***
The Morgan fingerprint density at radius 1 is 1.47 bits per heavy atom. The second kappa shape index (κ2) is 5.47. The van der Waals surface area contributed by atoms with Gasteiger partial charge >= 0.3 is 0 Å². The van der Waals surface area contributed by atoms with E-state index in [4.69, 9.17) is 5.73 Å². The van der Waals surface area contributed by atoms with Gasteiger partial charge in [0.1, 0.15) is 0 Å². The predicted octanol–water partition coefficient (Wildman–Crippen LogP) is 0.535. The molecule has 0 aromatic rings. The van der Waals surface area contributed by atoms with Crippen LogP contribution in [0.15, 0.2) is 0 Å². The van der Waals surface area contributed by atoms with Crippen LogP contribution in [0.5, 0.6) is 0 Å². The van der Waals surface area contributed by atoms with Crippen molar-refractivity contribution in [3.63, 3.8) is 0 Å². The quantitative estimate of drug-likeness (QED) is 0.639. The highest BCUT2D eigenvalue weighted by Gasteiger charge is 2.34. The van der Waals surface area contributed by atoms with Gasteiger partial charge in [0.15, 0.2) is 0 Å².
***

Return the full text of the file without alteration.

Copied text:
The Morgan fingerprint density at radius 1 is 1.47 bits per heavy atom. The second kappa shape index (κ2) is 5.47. The van der Waals surface area contributed by atoms with Gasteiger partial charge >= 0.3 is 0 Å². The van der Waals surface area contributed by atoms with E-state index in [4.69, 9.17) is 5.73 Å². The van der Waals surface area contributed by atoms with Gasteiger partial charge in [0.1, 0.15) is 0 Å². The predicted octanol–water partition coefficient (Wildman–Crippen LogP) is 0.535. The molecule has 0 aromatic rings. The van der Waals surface area contributed by atoms with Crippen LogP contribution in [0.15, 0.2) is 0 Å². The van der Waals surface area contributed by atoms with Crippen LogP contribution in [0.5, 0.6) is 0 Å². The van der Waals surface area contributed by atoms with Crippen molar-refractivity contribution in [3.63, 3.8) is 0 Å². The quantitative estimate of drug-likeness (QED) is 0.639. The highest BCUT2D eigenvalue weighted by Gasteiger charge is 2.34. The van der Waals surface area contributed by atoms with Gasteiger partial charge in [0.15, 0.2) is 0 Å².